Treating The Whole Person, One Individual at a Time 7

Local Organization Helps People With Disabilities Live Full, Independent Lives

For Jim Leach, it was a battle with bipolar disease. For Aaron Price, it was a devastating car crash that led to being paralyzed. Each man had a very different challenge that lay before him, but each was able to turn to the same place for help: The Whole Person. This incredible local nonprofit aids people with disabilities so they can live independently—all while trying to impart change within the community to expand opportunities for such independent living.

The organization reaches out to people with physical and mental disabilities, their spouses and family members, as well as schools, businesses, and local government agencies. Its aim? To connect people like Leach and Price to the support and resources they need, so that they have the choice to stay out of institutions and nursing homes and instead live meaningful, independent lives.

For each individual, this means something different. For Leach it was managing his illness with proper medication and regular psychiatric visits.

“I credit my ongoing wellness to having found the peer support group sponsored by The Whole Person,” Leach writes. “This group allowed me to accept my illness, demonstrated that I was not alone and gave me the knowledge it is okay to be bipolar. I cannot overstate the value this has been and continues to be for me personally as well as my family, friends, and coworkers.”

For Price, there was much to learn about coping with his injury upon his release from the rehabilitation hospital.

“I’m constantly running into new obstacles and issues,” he writes. “Thanks to the peer group at The Whole Person, I’m given the information to deal with those obstacles in a constructive, easy manner. The group also keeps me connected to the spinal cord injury community in the Kansas City area and the activities available to us. The best part about the spinal cord injury peer group at The Whole Person is that it provides me with a safe place to talk about my injury with others who know exactly how I feel. I couldn’t think of a better place to go for answers to my questions about living with my injury, and I’m looking forward to attending many more meetings in the future.”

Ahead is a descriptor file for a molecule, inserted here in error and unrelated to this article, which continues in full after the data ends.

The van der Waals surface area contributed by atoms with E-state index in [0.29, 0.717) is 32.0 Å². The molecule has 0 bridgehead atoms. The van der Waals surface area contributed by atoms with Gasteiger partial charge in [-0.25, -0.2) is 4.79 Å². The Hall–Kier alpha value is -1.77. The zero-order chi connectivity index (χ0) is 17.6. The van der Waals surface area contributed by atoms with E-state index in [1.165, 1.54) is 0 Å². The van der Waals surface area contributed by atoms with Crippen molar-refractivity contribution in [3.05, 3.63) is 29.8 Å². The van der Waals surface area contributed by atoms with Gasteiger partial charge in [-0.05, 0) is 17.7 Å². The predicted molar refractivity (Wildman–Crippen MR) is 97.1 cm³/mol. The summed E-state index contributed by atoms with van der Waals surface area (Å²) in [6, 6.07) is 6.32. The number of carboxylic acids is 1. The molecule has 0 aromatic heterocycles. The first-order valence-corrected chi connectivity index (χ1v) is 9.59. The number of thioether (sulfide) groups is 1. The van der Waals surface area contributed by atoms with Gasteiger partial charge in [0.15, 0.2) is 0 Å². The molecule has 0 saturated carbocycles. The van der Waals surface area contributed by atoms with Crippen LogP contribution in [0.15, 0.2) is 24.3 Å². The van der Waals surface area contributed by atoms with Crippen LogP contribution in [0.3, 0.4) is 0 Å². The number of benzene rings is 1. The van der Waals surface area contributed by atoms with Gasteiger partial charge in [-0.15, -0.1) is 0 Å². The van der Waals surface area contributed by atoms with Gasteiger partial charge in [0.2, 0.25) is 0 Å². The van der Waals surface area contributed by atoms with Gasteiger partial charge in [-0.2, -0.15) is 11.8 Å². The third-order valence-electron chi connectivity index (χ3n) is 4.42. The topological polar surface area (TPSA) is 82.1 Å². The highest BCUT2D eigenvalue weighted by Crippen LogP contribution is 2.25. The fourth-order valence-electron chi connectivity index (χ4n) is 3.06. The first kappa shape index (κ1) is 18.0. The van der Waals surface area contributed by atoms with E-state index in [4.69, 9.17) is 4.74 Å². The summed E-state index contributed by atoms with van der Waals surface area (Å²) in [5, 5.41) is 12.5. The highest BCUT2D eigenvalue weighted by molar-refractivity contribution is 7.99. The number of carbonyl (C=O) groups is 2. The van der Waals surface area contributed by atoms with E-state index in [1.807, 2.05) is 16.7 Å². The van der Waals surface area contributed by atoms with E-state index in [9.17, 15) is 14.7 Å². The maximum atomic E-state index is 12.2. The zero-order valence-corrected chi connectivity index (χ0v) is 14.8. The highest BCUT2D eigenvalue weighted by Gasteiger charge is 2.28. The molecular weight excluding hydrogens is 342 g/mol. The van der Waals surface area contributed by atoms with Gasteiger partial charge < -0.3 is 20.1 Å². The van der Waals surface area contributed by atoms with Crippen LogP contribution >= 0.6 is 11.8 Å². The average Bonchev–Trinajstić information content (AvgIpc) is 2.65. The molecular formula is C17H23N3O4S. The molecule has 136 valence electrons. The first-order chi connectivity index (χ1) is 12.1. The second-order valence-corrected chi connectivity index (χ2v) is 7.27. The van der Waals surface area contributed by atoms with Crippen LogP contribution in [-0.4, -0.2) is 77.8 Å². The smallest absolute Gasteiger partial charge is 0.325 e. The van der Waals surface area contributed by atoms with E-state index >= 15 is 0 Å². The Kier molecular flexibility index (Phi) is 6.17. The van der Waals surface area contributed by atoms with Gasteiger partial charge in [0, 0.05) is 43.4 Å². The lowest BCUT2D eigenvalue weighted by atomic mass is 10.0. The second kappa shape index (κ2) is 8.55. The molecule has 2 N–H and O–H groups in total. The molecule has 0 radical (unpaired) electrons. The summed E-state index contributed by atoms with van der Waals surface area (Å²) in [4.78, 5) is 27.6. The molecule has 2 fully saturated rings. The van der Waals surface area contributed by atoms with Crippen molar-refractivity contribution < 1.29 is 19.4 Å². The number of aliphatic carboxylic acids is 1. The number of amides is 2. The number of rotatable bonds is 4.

This one-of-a-kind agency improved the lives of more than 2,000 individuals in 2015, in a wide range of ways. Whether it’s providing up-to-date information on services and support regarding adaptive equipment, transportation, accessible housing, offering one-on-one training to help adults with disabilities develop skills needed to live independently, peer mentoring, or advocacy on the local, state and federal level, The Whole Person takes a systematic approach to tackling this very real need. Another focus for this organization? It’s helped approximately 1,200 people avoid institutionalization by making them aware of real living options within the community.

Yet this is only part of the picture. The Whole Person also aids families that have children with disabilities. Be it free sign language instruction or helping high schoolers transition out of school upon graduation, the organization is there every step of the way as its participants progress through life.

Funding for this very unique program is garnered through grants, United Way campaigns and individual, foundation and corporate support. Opportunities for volunteering and financial support are always welcome, as The Whole Person seeks to empower not only its participants, but also the greater community as a whole, so that there are equal opportunities for every person.

“The Whole Person’s goals are to promote empowerment, independence, self-reliance, and inclusion for people with disabilities,” says Julie DeJean, CEO of The Whole Person.

For Leach and Price—and countless others—that goal is met again and again as this unique organization enables those in need, regardless of their disability, to feel whole and independent once again. It’s something many of us take for granted—but something a special few ensure all of us get to enjoy.

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